We texted and were told a delivery was on the way to “all locations”.  Apparently we weren’t the only ones having this problem.  Two hours later our delivery showed up and in the meantime I ran the gate in the dark.  We still had lots of trucks coming through, so I used the flashlight to show them where the grates were.  Especially the trucks who were leaving because they needed to make a left turn and on this moonless night you really couldn’t see where the gate was.  Like I said not great, and I left the gates standing open, because I wasn’t going to mess with trying to open and shut them in the dark.  Eventually the fuel game and the generator (and location lights) were back on which was a good thing.

To end on a positive note though, one funny thing happened.  We are on a road that dead-ends into another ranch and were surprised when a big Class A pulled into our driveway.  Lee went out and talked to them and the poor folks were lost, so we let them pull into the yard and then turn around and Lee gave them directions.  It was just really surprising, and kind of funny, to see a Class A out here, and I am glad we had a place big enough for them to turn around. Being able to help someone really lifted our spirits on an otherwise challenging day.  The work is still not hard, but the heat, wind, loss of power, and traffic volume all combined to give us a tougher day than we are used to having. Still nowhere near as stressful as trees of as physically hard as beets, but definitely not the nice, calm days we have gotten used to.  Hopefully most of the big equipment is in now and we can go back to regular truck traffic.  The wind is supposed to continue into tomorrow though so we will see how that goes.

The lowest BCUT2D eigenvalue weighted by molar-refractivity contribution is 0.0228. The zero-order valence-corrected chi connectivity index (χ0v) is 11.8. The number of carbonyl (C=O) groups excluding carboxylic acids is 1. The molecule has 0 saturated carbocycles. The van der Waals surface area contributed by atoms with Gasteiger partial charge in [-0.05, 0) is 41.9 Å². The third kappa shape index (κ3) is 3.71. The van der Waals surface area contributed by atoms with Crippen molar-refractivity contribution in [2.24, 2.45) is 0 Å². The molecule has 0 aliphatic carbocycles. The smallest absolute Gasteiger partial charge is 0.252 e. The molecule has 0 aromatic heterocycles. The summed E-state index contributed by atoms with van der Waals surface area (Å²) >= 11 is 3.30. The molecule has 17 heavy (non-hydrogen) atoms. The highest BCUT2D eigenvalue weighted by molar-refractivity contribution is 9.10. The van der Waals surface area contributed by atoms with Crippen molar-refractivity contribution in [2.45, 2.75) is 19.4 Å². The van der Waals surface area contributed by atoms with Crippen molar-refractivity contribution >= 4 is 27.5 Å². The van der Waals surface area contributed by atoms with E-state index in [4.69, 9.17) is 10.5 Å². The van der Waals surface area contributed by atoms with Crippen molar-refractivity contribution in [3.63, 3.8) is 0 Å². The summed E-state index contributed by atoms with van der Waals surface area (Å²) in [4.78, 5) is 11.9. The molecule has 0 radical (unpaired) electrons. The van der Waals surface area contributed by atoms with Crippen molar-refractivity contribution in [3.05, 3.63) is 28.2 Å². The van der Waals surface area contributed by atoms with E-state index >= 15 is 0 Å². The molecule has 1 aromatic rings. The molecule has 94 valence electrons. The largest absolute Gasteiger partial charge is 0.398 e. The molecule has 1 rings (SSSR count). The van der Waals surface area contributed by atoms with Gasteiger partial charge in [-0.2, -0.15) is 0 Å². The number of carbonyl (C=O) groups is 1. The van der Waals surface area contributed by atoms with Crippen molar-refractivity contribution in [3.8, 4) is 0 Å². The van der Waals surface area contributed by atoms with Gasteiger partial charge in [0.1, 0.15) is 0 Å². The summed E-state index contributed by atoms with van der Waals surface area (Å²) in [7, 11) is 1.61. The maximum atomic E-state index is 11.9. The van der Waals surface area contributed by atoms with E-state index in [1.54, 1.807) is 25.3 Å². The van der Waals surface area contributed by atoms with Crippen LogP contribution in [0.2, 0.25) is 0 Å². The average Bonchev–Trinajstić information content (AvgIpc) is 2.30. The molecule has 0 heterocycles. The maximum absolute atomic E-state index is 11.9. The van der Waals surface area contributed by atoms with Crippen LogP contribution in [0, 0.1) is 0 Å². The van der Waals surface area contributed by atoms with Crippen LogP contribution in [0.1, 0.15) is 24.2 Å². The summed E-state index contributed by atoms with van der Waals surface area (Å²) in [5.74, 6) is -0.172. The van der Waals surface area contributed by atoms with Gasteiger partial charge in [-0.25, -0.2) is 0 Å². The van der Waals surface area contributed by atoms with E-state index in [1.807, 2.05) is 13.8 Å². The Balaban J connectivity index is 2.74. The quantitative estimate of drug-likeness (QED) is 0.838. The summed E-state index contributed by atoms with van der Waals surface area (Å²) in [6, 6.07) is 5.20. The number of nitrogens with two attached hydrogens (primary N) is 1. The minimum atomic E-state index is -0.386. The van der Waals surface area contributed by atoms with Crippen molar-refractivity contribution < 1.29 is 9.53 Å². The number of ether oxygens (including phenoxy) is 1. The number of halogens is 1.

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9 thoughts on “First Time Gate Guarding – Day 10 and 11

  1. I found your blog a few months ago and have been enjoying this so very much. It’s good to hear all the different aspects of the various jobs. I hope to get an RV and hit the road in a couple of years, and I’m learning so much about Workamping from you. Thanks

  2. More than likely coyotes were feeling on the deer first at night and then the birds at daylight. Coyotes could have taken the deer down live and health. But more likely it was hit by a car or hurt somehow before they took it down. That is just my thoughts on it, but who knows 🙂

  3. First, I agree with the above that most likely a car or coyote took down the deer, coyotes scattered the body parts and birds scavenged the rest.

    Second, I have a question. Do you happen to know WHY it is important to log in/out these trucks? I mean, do you know what they do with the info?

    • Honestly in this case I think it’s to justify our existence. Our real purpose in this case seems to be making sure the deer don’t escape the ranch. You need a gate for that so you need a gate guard. Since we never turn anyone away, we aren’t securing the place from people

  4. Trace, have you ever used Melatonin to help you “reset” your clock? We use it for our son with DS when he gets to the point where he is awake at night when he should be sleeping. It works well. For me, it makes me too sleepy though. You can get off the shelf and it is also available in a tea.

    Yes, “circle of life” can be gross, but it is a necessary function.

  5. Have been following your blog since a link was put on RV Dreams blog. Went back to the beginning and read every one to catch up. Really enjoy it. Now for the question. How far are you from where the rig is being set up? The noice from a drilling rig can been quite loud at times. Really enjoyed your posts on the time you spent in Alaska. We made a trip in 2002 and after reading yours makes me want to go back.

    • Thanks Mike that’s so nice. And I am glad you went back and read them all. I worry that folks who jump in the middle won’t get the full picture of how this life has been for us for two years. The drill is about a mile away and so far we can’t hear it at all